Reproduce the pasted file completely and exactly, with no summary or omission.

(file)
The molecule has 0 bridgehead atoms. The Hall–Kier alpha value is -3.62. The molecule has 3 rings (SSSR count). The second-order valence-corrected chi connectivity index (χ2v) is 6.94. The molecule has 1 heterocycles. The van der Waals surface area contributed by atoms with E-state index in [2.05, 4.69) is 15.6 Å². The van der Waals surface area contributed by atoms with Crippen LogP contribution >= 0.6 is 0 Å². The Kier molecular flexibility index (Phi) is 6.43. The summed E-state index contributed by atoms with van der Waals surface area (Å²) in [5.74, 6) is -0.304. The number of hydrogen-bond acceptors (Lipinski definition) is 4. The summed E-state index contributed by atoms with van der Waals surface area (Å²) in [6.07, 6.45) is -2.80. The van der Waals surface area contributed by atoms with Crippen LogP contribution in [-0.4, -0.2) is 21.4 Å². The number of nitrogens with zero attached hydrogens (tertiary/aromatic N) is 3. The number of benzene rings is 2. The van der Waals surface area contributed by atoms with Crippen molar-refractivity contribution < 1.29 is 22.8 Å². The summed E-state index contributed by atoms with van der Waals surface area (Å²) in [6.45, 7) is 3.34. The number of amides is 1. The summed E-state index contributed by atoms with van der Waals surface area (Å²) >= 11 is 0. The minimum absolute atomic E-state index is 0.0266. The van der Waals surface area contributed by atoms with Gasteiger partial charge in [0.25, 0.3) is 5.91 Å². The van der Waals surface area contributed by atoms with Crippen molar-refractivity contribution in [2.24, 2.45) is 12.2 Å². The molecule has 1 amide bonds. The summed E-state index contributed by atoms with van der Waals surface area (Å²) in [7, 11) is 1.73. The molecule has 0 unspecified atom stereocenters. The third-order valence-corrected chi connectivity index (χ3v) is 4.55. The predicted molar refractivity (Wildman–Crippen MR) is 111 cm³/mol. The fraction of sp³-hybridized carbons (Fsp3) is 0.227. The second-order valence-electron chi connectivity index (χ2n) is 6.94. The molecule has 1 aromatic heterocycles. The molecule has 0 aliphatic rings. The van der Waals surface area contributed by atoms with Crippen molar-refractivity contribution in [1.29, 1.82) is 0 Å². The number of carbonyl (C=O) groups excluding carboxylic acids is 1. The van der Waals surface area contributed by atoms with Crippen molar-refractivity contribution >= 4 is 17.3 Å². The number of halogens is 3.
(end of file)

The molecule has 0 bridgehead atoms. The Hall–Kier alpha value is -3.62. The molecule has 3 rings (SSSR count). The second-order valence-corrected chi connectivity index (χ2v) is 6.94. The molecule has 1 heterocycles. The van der Waals surface area contributed by atoms with E-state index in [2.05, 4.69) is 15.6 Å². The van der Waals surface area contributed by atoms with Crippen LogP contribution >= 0.6 is 0 Å². The Kier molecular flexibility index (Phi) is 6.43. The summed E-state index contributed by atoms with van der Waals surface area (Å²) in [5.74, 6) is -0.304. The number of hydrogen-bond acceptors (Lipinski definition) is 4. The summed E-state index contributed by atoms with van der Waals surface area (Å²) in [6.07, 6.45) is -2.80. The van der Waals surface area contributed by atoms with Crippen LogP contribution in [-0.4, -0.2) is 21.4 Å². The number of nitrogens with zero attached hydrogens (tertiary/aromatic N) is 3. The number of benzene rings is 2. The van der Waals surface area contributed by atoms with Crippen molar-refractivity contribution < 1.29 is 22.8 Å². The summed E-state index contributed by atoms with van der Waals surface area (Å²) in [6.45, 7) is 3.34. The number of amides is 1. The summed E-state index contributed by atoms with van der Waals surface area (Å²) >= 11 is 0. The minimum absolute atomic E-state index is 0.0266. The van der Waals surface area contributed by atoms with Gasteiger partial charge in [0.25, 0.3) is 5.91 Å². The van der Waals surface area contributed by atoms with Crippen molar-refractivity contribution in [2.24, 2.45) is 12.2 Å². The molecule has 1 amide bonds. The summed E-state index contributed by atoms with van der Waals surface area (Å²) in [7, 11) is 1.73. The molecule has 0 unspecified atom stereocenters. The third-order valence-corrected chi connectivity index (χ3v) is 4.55. The predicted molar refractivity (Wildman–Crippen MR) is 111 cm³/mol. The fraction of sp³-hybridized carbons (Fsp3) is 0.227. The second-order valence-electron chi connectivity index (χ2n) is 6.94. The molecule has 1 aromatic heterocycles. The molecule has 0 aliphatic rings. The van der Waals surface area contributed by atoms with Crippen molar-refractivity contribution in [1.29, 1.82) is 0 Å². The number of carbonyl (C=O) groups excluding carboxylic acids is 1. The van der Waals surface area contributed by atoms with Crippen molar-refractivity contribution >= 4 is 17.3 Å². The number of halogens is 3.